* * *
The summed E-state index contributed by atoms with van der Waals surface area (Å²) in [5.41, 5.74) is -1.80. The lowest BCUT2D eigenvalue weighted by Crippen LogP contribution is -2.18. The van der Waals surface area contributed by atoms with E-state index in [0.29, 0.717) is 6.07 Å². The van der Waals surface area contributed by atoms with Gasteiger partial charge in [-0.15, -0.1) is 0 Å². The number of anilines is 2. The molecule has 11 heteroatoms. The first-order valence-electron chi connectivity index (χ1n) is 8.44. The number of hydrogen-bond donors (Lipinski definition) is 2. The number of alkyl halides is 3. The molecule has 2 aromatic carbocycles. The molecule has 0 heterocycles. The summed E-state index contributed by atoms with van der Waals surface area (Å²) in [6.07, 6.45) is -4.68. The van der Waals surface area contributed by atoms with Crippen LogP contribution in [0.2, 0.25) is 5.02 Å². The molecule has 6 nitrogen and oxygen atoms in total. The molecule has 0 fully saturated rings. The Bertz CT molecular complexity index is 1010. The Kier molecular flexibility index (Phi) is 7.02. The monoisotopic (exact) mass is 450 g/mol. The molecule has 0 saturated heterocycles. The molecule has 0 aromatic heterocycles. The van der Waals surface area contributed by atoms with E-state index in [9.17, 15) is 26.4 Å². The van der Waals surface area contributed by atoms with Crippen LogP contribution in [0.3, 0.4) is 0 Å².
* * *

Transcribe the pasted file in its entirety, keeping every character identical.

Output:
The summed E-state index contributed by atoms with van der Waals surface area (Å²) in [5.41, 5.74) is -1.80. The lowest BCUT2D eigenvalue weighted by Crippen LogP contribution is -2.18. The van der Waals surface area contributed by atoms with E-state index in [0.29, 0.717) is 6.07 Å². The van der Waals surface area contributed by atoms with Gasteiger partial charge in [-0.15, -0.1) is 0 Å². The number of anilines is 2. The molecule has 11 heteroatoms. The first-order valence-electron chi connectivity index (χ1n) is 8.44. The number of hydrogen-bond donors (Lipinski definition) is 2. The number of alkyl halides is 3. The molecule has 2 aromatic carbocycles. The molecule has 0 heterocycles. The summed E-state index contributed by atoms with van der Waals surface area (Å²) in [6.07, 6.45) is -4.68. The van der Waals surface area contributed by atoms with Crippen LogP contribution in [0.2, 0.25) is 5.02 Å². The molecule has 6 nitrogen and oxygen atoms in total. The molecule has 0 fully saturated rings. The Bertz CT molecular complexity index is 1010. The Kier molecular flexibility index (Phi) is 7.02. The monoisotopic (exact) mass is 450 g/mol. The molecule has 0 saturated heterocycles. The molecule has 0 aromatic heterocycles. The van der Waals surface area contributed by atoms with E-state index in [9.17, 15) is 26.4 Å². The van der Waals surface area contributed by atoms with Crippen LogP contribution in [0.3, 0.4) is 0 Å².